And so the great debate rumbles on, and on, and on... Who is the leading Labour candidate? Will Whitby’s sudden conversion to the cause snatch it for the Tories, assuming he stands? Will the Lib Dems split the vote and hand it to Labour? Any chance for Ray Egan if he gets King Kong’s statue back to Birmingham?
The race to become Birmingham’s first elected mayor is nearing its first critical point, with a referendum on the issue due on May 3. Provided the poll results in a yes vote, we can look forward to a further six months of non-stop political debate from our would-be rulers.
These are heady times indeed for Birmingham’s politicos. The elected mayor issue has been a worthy subject for the chattering classes, the media and earnest navel-gazers for some years now, but is now about to embrace the man in the street.
Or is it? Despite a feverish mini cottage industry springing up on the fringes of Birmingham’s mayoral fight, with self-promoting ‘lobbyists’ and twittering PR types jostling for a slice of the action, the issue remains something of an unknown quantity for a large tract of the general public.
A recent opinion poll carried out for BBC Radio WM found that 59 per cent of Birmingham residents were unaware a referendum was even taking place. In Salford, a mayoral referendum was voted through on an 18 per cent turnout.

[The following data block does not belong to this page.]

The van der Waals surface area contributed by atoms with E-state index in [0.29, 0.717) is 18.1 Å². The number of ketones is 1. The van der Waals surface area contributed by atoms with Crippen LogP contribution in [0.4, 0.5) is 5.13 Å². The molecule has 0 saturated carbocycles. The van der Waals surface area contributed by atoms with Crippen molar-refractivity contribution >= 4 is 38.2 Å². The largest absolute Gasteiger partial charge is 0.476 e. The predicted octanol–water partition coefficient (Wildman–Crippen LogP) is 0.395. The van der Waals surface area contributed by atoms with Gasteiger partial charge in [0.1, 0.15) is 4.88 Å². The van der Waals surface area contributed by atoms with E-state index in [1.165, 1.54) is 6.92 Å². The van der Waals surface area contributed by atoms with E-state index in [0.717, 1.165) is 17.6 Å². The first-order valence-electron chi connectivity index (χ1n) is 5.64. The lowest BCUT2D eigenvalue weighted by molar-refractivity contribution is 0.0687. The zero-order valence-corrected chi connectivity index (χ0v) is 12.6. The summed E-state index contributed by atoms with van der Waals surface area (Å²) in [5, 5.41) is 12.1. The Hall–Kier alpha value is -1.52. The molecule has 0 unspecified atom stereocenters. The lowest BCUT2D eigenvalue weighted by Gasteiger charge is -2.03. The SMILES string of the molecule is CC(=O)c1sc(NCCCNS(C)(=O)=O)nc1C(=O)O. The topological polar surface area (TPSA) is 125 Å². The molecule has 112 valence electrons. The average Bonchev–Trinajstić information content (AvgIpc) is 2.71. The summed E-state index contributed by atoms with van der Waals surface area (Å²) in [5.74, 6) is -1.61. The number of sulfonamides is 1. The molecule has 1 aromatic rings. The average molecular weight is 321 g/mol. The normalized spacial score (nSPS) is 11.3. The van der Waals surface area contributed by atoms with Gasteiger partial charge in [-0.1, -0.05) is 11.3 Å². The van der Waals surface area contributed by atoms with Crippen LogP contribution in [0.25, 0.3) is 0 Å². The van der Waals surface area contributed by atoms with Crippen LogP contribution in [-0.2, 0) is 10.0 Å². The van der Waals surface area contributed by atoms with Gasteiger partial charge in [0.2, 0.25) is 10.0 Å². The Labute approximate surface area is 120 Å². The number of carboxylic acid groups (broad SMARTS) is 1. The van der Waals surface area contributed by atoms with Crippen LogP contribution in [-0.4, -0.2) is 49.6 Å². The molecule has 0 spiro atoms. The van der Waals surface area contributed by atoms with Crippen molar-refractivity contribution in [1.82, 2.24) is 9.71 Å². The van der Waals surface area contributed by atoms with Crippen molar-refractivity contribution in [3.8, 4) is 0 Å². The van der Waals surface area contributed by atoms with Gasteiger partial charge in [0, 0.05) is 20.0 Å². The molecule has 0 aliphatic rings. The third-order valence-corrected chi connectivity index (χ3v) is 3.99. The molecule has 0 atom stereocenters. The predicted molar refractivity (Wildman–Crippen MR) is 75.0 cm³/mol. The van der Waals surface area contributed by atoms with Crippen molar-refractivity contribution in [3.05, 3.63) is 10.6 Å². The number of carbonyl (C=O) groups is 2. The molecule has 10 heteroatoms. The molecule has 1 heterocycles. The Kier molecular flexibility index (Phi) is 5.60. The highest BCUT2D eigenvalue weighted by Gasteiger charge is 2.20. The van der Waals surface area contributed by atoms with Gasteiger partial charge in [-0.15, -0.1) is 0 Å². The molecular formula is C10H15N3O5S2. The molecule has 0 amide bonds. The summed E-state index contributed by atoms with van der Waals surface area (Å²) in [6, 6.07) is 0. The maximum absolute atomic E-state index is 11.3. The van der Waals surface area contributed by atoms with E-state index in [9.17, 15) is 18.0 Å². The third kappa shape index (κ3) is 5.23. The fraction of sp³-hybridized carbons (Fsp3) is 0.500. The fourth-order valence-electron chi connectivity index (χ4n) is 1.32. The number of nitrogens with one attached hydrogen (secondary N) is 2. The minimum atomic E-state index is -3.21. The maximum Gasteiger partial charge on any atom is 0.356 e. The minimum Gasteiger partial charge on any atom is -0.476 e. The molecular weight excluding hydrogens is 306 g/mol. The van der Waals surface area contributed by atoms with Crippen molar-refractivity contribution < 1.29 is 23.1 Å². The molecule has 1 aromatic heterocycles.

This may not be good news for democracy, but it’s not entirely surprising. Local government elections tend to attract turnouts of only 20 to 40 per cent at best. Many would struggle to name their councillor, even their MP. Public ignorance is rarely a subject for rejoicing, but there may be another factor at play here.
Assuming the referendum is nodded through, the battle to become Birmingham’s first elected mayor will be fought along partisan political party lines. But politics remains a turnoff for large parts of the population, however regrettable that may be. The 2009 MPs expenses scandal merely highlighted untold depths of hypocrisy and venality amongst the political classes.
One man with a fine track record for banging the drum for Birmingham, Lord Digby Jones, effectively turned his back on politics when he quit as Trade Minister under Gordon Brown, after refusing to join the Labour Party.
If the likes of Digby Jones are repelled by our political system, it’s little wonder many couldn’t care less.